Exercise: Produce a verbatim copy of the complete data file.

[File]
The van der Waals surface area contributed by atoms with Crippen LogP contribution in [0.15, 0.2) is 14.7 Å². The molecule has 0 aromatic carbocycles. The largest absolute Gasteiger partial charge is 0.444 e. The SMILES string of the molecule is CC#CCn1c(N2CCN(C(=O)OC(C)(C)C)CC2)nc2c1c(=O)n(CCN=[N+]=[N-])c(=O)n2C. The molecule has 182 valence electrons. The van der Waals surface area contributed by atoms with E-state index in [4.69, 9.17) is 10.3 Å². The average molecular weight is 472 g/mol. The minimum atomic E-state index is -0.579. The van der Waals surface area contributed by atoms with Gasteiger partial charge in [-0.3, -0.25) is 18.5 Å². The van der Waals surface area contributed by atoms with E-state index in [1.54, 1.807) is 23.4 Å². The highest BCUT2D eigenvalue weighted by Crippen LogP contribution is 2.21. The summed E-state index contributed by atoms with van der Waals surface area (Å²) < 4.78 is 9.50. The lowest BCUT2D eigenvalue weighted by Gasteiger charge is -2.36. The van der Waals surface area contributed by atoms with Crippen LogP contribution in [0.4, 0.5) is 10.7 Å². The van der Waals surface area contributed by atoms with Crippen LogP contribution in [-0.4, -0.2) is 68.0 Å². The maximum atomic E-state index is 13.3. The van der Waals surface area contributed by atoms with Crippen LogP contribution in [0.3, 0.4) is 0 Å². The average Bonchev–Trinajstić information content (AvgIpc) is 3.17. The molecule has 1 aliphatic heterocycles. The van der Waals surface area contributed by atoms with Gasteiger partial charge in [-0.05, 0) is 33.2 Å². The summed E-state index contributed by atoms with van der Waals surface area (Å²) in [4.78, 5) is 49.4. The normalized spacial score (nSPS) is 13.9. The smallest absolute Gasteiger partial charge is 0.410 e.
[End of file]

The van der Waals surface area contributed by atoms with Crippen LogP contribution in [0.15, 0.2) is 14.7 Å². The molecule has 0 aromatic carbocycles. The largest absolute Gasteiger partial charge is 0.444 e. The SMILES string of the molecule is CC#CCn1c(N2CCN(C(=O)OC(C)(C)C)CC2)nc2c1c(=O)n(CCN=[N+]=[N-])c(=O)n2C. The molecule has 182 valence electrons. The van der Waals surface area contributed by atoms with E-state index in [4.69, 9.17) is 10.3 Å². The average molecular weight is 472 g/mol. The minimum atomic E-state index is -0.579. The van der Waals surface area contributed by atoms with Gasteiger partial charge in [-0.3, -0.25) is 18.5 Å². The van der Waals surface area contributed by atoms with E-state index in [1.54, 1.807) is 23.4 Å². The highest BCUT2D eigenvalue weighted by Crippen LogP contribution is 2.21. The summed E-state index contributed by atoms with van der Waals surface area (Å²) < 4.78 is 9.50. The lowest BCUT2D eigenvalue weighted by Gasteiger charge is -2.36. The van der Waals surface area contributed by atoms with Crippen LogP contribution in [0.4, 0.5) is 10.7 Å². The van der Waals surface area contributed by atoms with Crippen LogP contribution in [-0.4, -0.2) is 68.0 Å². The maximum atomic E-state index is 13.3. The van der Waals surface area contributed by atoms with Crippen LogP contribution in [0.3, 0.4) is 0 Å². The average Bonchev–Trinajstić information content (AvgIpc) is 3.17. The molecule has 1 aliphatic heterocycles. The van der Waals surface area contributed by atoms with Gasteiger partial charge in [-0.05, 0) is 33.2 Å². The summed E-state index contributed by atoms with van der Waals surface area (Å²) in [4.78, 5) is 49.4. The normalized spacial score (nSPS) is 13.9. The smallest absolute Gasteiger partial charge is 0.410 e.